Transparency victim in twin tunnel plan

This newspaper's recent investigation into government transparency, "A peek into the soul of self-interested government," Feb. 2, unfortunately should not be limited to Caltrans.

Public review of the Bay-Delta Conservation Plan and its twin tunnels project is being limited, first by compressing review of 40,000 pages to just 120 days and now by eliminating public access to formal comments submitted online.

The open, online public comment process is a modern e-town hall and normally is common agency practice. State agencies, however, now are withholding all comments until after the review period ends. With the future of the Bay-Delta Estuary and tens of billions in costs at stake, we can do better.

Please write the governor at www.gov.ca.gov and demand immediate posting of all received BDCP comment letters on the BDCP website. Please also ask that the review period be extended an additional 120 days to allow for careful consideration of the tens of thousands of pages that represent the well-being of California's water lifeline.

Linda Sheehan

Executive director Earth Law Center Fremont

Retirement is scary in current economy

I happen to be one of those people on Social Security and Medicare. Talk of cuts makes us senior citizens feel that we are being kicked to the curb.


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When it comes to cutting from the wealthy and from those who are supposed to be working for the citizens of our country, we can hear the waterfall of tears. All this comes from senators and such who think more of their own welfare than that of the people they are supposed to be working for. It's time to stop all the perks they get.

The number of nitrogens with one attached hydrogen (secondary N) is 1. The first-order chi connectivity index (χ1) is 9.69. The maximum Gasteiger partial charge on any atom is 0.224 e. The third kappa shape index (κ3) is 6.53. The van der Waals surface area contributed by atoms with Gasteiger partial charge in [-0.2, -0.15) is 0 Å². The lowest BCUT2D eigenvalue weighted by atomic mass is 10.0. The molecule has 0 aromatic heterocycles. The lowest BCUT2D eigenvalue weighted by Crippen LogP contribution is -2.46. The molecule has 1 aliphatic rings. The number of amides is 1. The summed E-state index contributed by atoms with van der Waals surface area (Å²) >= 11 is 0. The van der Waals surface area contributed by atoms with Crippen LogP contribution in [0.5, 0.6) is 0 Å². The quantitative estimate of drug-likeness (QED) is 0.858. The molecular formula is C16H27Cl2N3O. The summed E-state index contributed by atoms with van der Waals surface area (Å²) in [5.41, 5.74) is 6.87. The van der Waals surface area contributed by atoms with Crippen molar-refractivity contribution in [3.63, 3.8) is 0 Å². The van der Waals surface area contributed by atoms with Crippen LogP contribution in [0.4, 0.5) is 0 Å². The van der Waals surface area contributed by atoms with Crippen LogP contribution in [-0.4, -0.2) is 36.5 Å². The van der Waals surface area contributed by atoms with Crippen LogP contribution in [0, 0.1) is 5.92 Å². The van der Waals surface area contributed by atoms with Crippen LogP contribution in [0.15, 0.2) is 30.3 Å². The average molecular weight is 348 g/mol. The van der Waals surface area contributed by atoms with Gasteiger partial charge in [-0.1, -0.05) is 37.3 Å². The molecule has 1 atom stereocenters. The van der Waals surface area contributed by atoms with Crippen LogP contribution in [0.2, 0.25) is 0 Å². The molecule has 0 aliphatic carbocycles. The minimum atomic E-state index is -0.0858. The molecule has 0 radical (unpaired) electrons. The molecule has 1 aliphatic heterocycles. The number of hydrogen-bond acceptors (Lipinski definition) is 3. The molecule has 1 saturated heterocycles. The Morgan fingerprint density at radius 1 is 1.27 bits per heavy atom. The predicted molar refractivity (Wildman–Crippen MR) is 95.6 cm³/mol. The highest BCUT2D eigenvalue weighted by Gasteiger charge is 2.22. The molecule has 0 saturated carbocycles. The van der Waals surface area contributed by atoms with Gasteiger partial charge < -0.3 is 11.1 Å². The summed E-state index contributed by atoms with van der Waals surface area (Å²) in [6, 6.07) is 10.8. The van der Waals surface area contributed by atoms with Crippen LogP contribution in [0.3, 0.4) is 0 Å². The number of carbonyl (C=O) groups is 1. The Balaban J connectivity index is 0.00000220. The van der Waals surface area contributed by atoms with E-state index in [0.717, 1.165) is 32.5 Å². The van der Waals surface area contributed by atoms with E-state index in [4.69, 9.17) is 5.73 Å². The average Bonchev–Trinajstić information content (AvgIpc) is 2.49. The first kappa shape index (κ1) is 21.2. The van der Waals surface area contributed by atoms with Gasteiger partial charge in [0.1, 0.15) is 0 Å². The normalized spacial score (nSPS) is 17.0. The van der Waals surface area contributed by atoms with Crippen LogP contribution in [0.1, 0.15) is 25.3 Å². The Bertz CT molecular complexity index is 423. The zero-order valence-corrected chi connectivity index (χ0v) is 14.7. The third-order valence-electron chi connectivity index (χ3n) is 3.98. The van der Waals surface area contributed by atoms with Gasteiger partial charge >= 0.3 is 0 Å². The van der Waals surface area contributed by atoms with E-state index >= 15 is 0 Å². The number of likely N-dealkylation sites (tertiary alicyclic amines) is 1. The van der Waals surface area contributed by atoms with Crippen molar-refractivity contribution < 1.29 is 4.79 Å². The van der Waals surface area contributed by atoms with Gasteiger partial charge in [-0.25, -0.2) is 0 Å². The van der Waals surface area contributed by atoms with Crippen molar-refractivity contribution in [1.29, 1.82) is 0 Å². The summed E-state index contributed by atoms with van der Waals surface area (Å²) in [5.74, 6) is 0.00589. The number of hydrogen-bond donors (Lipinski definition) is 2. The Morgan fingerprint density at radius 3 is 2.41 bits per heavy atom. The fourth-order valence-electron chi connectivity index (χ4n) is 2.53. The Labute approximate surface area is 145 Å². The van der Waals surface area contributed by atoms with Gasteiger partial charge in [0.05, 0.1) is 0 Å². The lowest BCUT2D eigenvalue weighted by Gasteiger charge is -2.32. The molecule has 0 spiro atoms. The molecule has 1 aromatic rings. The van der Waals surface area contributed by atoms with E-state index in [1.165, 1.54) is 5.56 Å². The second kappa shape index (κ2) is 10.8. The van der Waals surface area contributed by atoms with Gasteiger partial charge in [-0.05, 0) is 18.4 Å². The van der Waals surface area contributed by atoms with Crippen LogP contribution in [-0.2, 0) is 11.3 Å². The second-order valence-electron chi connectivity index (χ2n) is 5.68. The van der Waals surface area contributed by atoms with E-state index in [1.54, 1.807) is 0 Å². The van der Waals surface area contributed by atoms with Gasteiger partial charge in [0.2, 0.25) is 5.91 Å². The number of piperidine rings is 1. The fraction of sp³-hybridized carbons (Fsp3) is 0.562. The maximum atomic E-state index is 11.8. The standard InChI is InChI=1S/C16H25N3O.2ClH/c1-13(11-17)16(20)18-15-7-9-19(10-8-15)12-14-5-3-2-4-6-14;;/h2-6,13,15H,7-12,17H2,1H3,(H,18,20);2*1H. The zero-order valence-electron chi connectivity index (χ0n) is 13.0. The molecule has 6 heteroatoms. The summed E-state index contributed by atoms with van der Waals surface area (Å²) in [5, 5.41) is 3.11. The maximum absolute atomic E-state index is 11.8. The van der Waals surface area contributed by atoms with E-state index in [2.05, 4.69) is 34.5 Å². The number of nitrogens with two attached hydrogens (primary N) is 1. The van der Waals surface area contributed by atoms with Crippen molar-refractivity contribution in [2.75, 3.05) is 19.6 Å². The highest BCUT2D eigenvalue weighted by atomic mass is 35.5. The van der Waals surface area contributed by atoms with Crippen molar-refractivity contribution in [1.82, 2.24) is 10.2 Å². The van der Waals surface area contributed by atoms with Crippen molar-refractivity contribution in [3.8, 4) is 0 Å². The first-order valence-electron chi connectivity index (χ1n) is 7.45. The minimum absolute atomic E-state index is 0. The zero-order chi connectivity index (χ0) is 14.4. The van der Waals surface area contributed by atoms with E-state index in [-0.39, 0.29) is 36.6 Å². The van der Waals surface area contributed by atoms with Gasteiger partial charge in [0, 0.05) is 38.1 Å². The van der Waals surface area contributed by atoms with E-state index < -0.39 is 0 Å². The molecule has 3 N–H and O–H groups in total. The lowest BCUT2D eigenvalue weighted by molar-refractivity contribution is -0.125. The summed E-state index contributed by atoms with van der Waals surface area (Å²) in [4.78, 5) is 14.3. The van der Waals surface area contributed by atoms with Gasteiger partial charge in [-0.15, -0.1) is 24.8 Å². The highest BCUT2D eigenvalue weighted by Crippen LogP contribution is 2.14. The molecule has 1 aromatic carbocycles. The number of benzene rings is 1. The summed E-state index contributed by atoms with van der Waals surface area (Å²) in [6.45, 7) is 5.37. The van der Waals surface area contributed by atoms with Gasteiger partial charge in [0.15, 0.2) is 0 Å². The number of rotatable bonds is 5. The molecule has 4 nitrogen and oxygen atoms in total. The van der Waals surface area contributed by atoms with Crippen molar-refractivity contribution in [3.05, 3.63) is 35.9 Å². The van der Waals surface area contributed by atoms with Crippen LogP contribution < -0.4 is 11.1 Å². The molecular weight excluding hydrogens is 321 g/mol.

My health insurance keeps going up -- not just a little, but a lot. I have cut back on a lot of things but still am spending more. The raise I got on Social Security was a joke in this terrible economy and in no way is keeping up with it.

Maybe you can explain why we have enough money to care for all the illegal immigrants who have invaded our county but don't have enough money for our own citizens. It sounds very fishy to me and makes no sense. If you are thinking of retiring, you should think again.

Dorothy Allen

San Leandro

Incurring more debt is the wrong course

A recent letter arguing against paying down California's debt now is yet another example of why economics should be a required course in high schools and colleges.

The letter writer contends that Gov. Jerry Brown should use the proceeds of the recent tax increase to "redress the dramatic inequalities of the last decade" and, since interest rates are low, should borrow more to do this or at least maintain debt at current levels.

The writer is oblivious to the fact that government deficits occur and debt increases during recessions and, if they are not paid down in better times, we would enter a debt spiral that can only end in disaster.

When -- not if -- interest rates return to their historically higher levels, debt will increase just from refinancing existing maturities, not to mention additional deficits and debt incurred at that time because we would undoubtedly still be "redressing dramatic inequalities."

The letter writer completely ignores the substantial unfunded liabilities California has in the form of pension obligations and costs of the expanded Medicaid program, which aren't even reflected in the debt numbers.

One action to reduce expenditures that the majority of Californians seem to agree on is to eliminate unnecessary programs such as the high-speed rail system. Doing this would provide more funds to pay down debt and reduce the growth of additional debt, and perhaps even have some left over for redressing inequalities.

Bill Lau

Lafayette